How do you view homosexuals? Christ ministered to Mary Magdalene. How does that inform your view? “Do unto others as you would have them do unto you.” Is that reflected in your view? I sometimes struggle with my prejudices and ask what Jesus would think. I usually come to agape love as his overriding charge. I try to love the sinner, hate the sin.
Thank you for your question. It is a very important question. And of course the topic is very controversial, not only in society in general, but even among professing Christian churches. The Orthodox Presbyterian Church is committed to the Scriptures as the inerrant Word of God and therefore as the final authority in all questions of Christian doctrine and life.
The apostle Paul writes in 1 Corinthians 6:9, “… do you not know that the unrighteous will not inherit the kingdom of God? Do not be deceived; neither fornicators, nor idolaters, nor adulterers, nor effeminate, nor homosexuals … will inherit the kingdom of God.” And so, homosexuality clearly is a sin. There are many other passages that teach the same thing.
Yet, to believe that homosexuality is a sin does not mean that the homosexual is to be hated. We firmly believe that no one is to be hated. But we do believe that it is biblical to call homosexuals to repentance, to faith in Jesus Christ as Lord and Savior, and by the abiding power of the Holy Spirit to fight against sin.
The passage most often referred to in objection to confronting someone with sin or wrongdoing is Matthew 7:1, “Do not judge so that you will not be judged.” But that passage is usually misunderstood and misused. What is forbidden by God is self-righteous, hypocritical judging, which is false and calls down God’s judgment on itself. Jesus is saying that we are to clear our own eyes and judgment before we judge another. After we do that, then we will see clearly to help someone with a speck in his eye (v. 5). (If making true, righteous judgment according to the Word of God is wrong, then Jesus was wrong when he again and again charged the scribes and Pharisees with evil hypocrisy and self-righteousness. And if such judging were wrong, then the apostles sinned when they repeatedly rebuked the readers of their epistles for all kinds of sins and misconduct.)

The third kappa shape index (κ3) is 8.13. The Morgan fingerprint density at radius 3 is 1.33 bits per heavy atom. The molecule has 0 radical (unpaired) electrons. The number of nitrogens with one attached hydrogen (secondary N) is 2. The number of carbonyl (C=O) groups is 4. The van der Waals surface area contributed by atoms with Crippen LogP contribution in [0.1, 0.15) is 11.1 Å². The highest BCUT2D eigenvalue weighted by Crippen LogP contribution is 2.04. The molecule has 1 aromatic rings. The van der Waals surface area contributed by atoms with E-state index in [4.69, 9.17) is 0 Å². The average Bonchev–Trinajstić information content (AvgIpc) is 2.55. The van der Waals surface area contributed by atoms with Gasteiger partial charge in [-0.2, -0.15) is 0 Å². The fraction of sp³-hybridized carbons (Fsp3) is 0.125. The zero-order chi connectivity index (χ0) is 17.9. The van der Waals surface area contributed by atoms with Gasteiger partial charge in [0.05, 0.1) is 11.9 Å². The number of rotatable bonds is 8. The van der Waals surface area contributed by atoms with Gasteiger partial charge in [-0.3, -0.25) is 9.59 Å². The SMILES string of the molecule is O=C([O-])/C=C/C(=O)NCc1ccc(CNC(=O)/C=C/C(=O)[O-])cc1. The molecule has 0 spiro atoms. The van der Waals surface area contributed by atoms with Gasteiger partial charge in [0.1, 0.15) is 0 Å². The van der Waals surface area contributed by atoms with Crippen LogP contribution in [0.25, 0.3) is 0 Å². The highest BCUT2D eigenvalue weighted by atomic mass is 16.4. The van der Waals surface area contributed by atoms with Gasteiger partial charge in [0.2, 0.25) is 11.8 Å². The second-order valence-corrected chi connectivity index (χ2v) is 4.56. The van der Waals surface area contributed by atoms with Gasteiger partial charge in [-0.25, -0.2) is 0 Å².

We in the OPC welcome all to our churches to hear in the proclamation of the gospel of the Lord Jesus Christ that there is forgiveness of sins for all who repent of their sins and place their faith in the shed blood of Christ as the only sacrifice for sin, and that they stand justified in God’s sight as they trust not in their own righteousness but in the righteousness of Christ alone.
We believe that we all sin—even Christians—and that we must always come to God in repentance. But grieving over our continued sins is different than willful, rebellious, unrepentant sin. True repentance involves a turning from sin with grief and hatred of that sin, and striving for righteousness.
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